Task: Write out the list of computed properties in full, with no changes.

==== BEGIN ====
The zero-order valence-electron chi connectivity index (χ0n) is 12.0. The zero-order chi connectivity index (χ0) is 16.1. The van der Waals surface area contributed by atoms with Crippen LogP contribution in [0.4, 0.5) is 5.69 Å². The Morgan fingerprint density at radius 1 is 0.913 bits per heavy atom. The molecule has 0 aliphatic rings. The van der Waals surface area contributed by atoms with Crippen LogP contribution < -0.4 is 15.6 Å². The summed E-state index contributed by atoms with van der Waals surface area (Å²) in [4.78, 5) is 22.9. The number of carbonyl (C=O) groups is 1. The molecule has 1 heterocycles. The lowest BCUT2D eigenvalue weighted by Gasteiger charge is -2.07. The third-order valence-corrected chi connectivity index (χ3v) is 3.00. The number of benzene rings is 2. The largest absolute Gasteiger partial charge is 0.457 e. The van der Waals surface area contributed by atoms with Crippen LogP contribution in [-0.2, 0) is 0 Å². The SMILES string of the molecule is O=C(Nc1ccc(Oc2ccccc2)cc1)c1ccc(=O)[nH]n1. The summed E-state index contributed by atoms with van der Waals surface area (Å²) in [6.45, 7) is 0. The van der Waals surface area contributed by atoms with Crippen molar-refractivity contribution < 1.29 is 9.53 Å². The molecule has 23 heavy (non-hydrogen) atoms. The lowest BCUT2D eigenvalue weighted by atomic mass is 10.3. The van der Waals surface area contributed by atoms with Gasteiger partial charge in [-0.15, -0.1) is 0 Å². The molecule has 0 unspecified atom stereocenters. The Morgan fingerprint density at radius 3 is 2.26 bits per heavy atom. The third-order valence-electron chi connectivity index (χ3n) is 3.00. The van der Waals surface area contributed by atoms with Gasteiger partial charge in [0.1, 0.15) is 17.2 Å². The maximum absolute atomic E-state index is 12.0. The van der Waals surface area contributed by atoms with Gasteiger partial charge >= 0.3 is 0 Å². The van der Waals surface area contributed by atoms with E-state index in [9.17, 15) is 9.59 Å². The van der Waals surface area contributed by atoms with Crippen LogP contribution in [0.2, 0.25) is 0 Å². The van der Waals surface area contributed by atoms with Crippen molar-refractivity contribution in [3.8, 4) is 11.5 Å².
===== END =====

The zero-order valence-electron chi connectivity index (χ0n) is 12.0. The zero-order chi connectivity index (χ0) is 16.1. The van der Waals surface area contributed by atoms with Crippen LogP contribution in [0.4, 0.5) is 5.69 Å². The Morgan fingerprint density at radius 1 is 0.913 bits per heavy atom. The molecule has 0 aliphatic rings. The van der Waals surface area contributed by atoms with Crippen LogP contribution < -0.4 is 15.6 Å². The summed E-state index contributed by atoms with van der Waals surface area (Å²) in [4.78, 5) is 22.9. The number of carbonyl (C=O) groups is 1. The molecule has 1 heterocycles. The lowest BCUT2D eigenvalue weighted by Gasteiger charge is -2.07. The third-order valence-corrected chi connectivity index (χ3v) is 3.00. The number of benzene rings is 2. The largest absolute Gasteiger partial charge is 0.457 e. The van der Waals surface area contributed by atoms with Crippen LogP contribution in [-0.2, 0) is 0 Å². The SMILES string of the molecule is O=C(Nc1ccc(Oc2ccccc2)cc1)c1ccc(=O)[nH]n1. The summed E-state index contributed by atoms with van der Waals surface area (Å²) in [6.45, 7) is 0. The van der Waals surface area contributed by atoms with Crippen molar-refractivity contribution < 1.29 is 9.53 Å². The molecule has 23 heavy (non-hydrogen) atoms. The lowest BCUT2D eigenvalue weighted by atomic mass is 10.3. The van der Waals surface area contributed by atoms with Gasteiger partial charge in [-0.15, -0.1) is 0 Å². The molecule has 0 unspecified atom stereocenters. The Morgan fingerprint density at radius 3 is 2.26 bits per heavy atom. The third-order valence-electron chi connectivity index (χ3n) is 3.00. The van der Waals surface area contributed by atoms with Gasteiger partial charge in [0.1, 0.15) is 17.2 Å². The maximum absolute atomic E-state index is 12.0. The van der Waals surface area contributed by atoms with Gasteiger partial charge >= 0.3 is 0 Å². The van der Waals surface area contributed by atoms with E-state index in [9.17, 15) is 9.59 Å². The van der Waals surface area contributed by atoms with Crippen LogP contribution in [0.2, 0.25) is 0 Å². The van der Waals surface area contributed by atoms with Crippen molar-refractivity contribution in [3.8, 4) is 11.5 Å².